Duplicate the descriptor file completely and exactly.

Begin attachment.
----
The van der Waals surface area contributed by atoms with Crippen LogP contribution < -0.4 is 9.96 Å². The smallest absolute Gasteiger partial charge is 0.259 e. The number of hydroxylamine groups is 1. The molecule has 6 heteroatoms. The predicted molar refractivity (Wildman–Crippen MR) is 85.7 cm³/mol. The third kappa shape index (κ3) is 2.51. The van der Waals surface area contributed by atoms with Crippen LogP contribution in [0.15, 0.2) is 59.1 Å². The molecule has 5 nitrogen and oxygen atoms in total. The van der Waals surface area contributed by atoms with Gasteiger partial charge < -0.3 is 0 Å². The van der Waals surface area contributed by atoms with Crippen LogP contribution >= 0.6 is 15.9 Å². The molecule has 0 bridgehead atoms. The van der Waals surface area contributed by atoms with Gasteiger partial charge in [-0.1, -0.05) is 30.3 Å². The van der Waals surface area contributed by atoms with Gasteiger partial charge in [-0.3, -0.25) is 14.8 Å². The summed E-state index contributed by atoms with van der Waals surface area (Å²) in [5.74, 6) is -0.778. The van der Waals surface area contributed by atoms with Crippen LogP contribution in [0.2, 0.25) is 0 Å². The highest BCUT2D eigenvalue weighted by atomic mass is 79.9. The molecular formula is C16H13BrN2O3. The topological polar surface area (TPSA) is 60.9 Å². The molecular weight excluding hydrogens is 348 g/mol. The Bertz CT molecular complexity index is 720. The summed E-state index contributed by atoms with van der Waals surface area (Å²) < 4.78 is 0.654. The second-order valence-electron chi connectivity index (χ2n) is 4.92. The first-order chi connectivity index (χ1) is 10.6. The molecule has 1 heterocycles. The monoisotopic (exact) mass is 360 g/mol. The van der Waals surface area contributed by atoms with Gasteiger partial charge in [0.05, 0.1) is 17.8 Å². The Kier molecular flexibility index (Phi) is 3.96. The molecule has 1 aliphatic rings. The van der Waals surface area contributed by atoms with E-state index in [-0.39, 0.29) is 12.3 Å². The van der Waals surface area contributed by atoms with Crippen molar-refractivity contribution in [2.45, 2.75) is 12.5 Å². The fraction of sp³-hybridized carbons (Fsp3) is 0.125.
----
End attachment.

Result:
The van der Waals surface area contributed by atoms with Crippen LogP contribution < -0.4 is 9.96 Å². The smallest absolute Gasteiger partial charge is 0.259 e. The number of hydroxylamine groups is 1. The molecule has 6 heteroatoms. The predicted molar refractivity (Wildman–Crippen MR) is 85.7 cm³/mol. The third kappa shape index (κ3) is 2.51. The van der Waals surface area contributed by atoms with Crippen LogP contribution in [0.15, 0.2) is 59.1 Å². The molecule has 5 nitrogen and oxygen atoms in total. The van der Waals surface area contributed by atoms with Gasteiger partial charge < -0.3 is 0 Å². The van der Waals surface area contributed by atoms with Crippen LogP contribution >= 0.6 is 15.9 Å². The molecule has 0 bridgehead atoms. The van der Waals surface area contributed by atoms with Gasteiger partial charge in [-0.1, -0.05) is 30.3 Å². The van der Waals surface area contributed by atoms with Gasteiger partial charge in [-0.3, -0.25) is 14.8 Å². The summed E-state index contributed by atoms with van der Waals surface area (Å²) in [5.74, 6) is -0.778. The van der Waals surface area contributed by atoms with Crippen LogP contribution in [0.2, 0.25) is 0 Å². The highest BCUT2D eigenvalue weighted by atomic mass is 79.9. The molecular formula is C16H13BrN2O3. The topological polar surface area (TPSA) is 60.9 Å². The molecular weight excluding hydrogens is 348 g/mol. The Bertz CT molecular complexity index is 720. The summed E-state index contributed by atoms with van der Waals surface area (Å²) < 4.78 is 0.654. The second-order valence-electron chi connectivity index (χ2n) is 4.92. The first-order chi connectivity index (χ1) is 10.6. The molecule has 1 heterocycles. The monoisotopic (exact) mass is 360 g/mol. The van der Waals surface area contributed by atoms with Gasteiger partial charge in [0.05, 0.1) is 17.8 Å². The Kier molecular flexibility index (Phi) is 3.96. The molecule has 1 aliphatic rings. The van der Waals surface area contributed by atoms with E-state index in [-0.39, 0.29) is 12.3 Å². The van der Waals surface area contributed by atoms with Crippen molar-refractivity contribution in [2.45, 2.75) is 12.5 Å². The fraction of sp³-hybridized carbons (Fsp3) is 0.125.